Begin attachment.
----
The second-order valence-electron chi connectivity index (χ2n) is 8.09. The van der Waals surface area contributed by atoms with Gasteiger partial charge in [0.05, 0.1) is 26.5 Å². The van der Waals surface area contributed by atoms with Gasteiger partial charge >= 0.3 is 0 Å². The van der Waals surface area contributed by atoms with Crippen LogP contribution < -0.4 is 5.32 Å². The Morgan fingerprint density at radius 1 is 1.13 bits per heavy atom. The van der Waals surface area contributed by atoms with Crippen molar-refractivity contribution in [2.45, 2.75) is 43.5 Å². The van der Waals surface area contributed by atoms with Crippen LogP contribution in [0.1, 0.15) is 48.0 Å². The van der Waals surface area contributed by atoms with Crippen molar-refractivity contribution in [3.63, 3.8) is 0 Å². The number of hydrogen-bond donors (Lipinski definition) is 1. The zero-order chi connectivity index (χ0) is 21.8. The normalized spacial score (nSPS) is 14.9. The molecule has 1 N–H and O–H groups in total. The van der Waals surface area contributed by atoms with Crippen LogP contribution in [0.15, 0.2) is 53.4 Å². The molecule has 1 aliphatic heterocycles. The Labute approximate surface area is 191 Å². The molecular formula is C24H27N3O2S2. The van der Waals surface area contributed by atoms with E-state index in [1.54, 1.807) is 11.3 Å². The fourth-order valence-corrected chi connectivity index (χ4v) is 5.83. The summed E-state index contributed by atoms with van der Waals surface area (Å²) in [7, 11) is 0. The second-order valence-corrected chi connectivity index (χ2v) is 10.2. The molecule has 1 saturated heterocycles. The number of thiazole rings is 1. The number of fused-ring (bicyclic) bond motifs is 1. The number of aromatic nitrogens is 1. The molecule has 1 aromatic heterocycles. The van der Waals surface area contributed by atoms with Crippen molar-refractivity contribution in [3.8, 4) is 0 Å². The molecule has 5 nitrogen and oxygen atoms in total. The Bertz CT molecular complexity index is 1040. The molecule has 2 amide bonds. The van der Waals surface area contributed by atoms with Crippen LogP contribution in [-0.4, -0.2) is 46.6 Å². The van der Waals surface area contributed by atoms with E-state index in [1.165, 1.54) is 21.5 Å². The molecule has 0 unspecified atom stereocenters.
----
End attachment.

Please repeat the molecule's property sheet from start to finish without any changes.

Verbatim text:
The second-order valence-electron chi connectivity index (χ2n) is 8.09. The van der Waals surface area contributed by atoms with Gasteiger partial charge in [0.05, 0.1) is 26.5 Å². The van der Waals surface area contributed by atoms with Gasteiger partial charge >= 0.3 is 0 Å². The van der Waals surface area contributed by atoms with Crippen LogP contribution < -0.4 is 5.32 Å². The Morgan fingerprint density at radius 1 is 1.13 bits per heavy atom. The van der Waals surface area contributed by atoms with Crippen molar-refractivity contribution in [2.45, 2.75) is 43.5 Å². The van der Waals surface area contributed by atoms with Crippen LogP contribution in [0.1, 0.15) is 48.0 Å². The van der Waals surface area contributed by atoms with Crippen molar-refractivity contribution in [3.63, 3.8) is 0 Å². The number of hydrogen-bond donors (Lipinski definition) is 1. The zero-order chi connectivity index (χ0) is 21.8. The normalized spacial score (nSPS) is 14.9. The molecule has 1 N–H and O–H groups in total. The van der Waals surface area contributed by atoms with Crippen LogP contribution in [0.15, 0.2) is 53.4 Å². The molecule has 1 aliphatic heterocycles. The Labute approximate surface area is 191 Å². The molecular formula is C24H27N3O2S2. The van der Waals surface area contributed by atoms with E-state index in [1.54, 1.807) is 11.3 Å². The fourth-order valence-corrected chi connectivity index (χ4v) is 5.83. The summed E-state index contributed by atoms with van der Waals surface area (Å²) in [7, 11) is 0. The second-order valence-corrected chi connectivity index (χ2v) is 10.2. The molecule has 1 saturated heterocycles. The number of thiazole rings is 1. The number of fused-ring (bicyclic) bond motifs is 1. The number of aromatic nitrogens is 1. The molecule has 1 aromatic heterocycles. The van der Waals surface area contributed by atoms with Crippen molar-refractivity contribution in [3.8, 4) is 0 Å². The molecule has 5 nitrogen and oxygen atoms in total. The Bertz CT molecular complexity index is 1040. The molecule has 2 amide bonds. The van der Waals surface area contributed by atoms with Crippen LogP contribution in [-0.4, -0.2) is 46.6 Å². The van der Waals surface area contributed by atoms with E-state index in [1.165, 1.54) is 21.5 Å². The molecule has 0 unspecified atom stereocenters.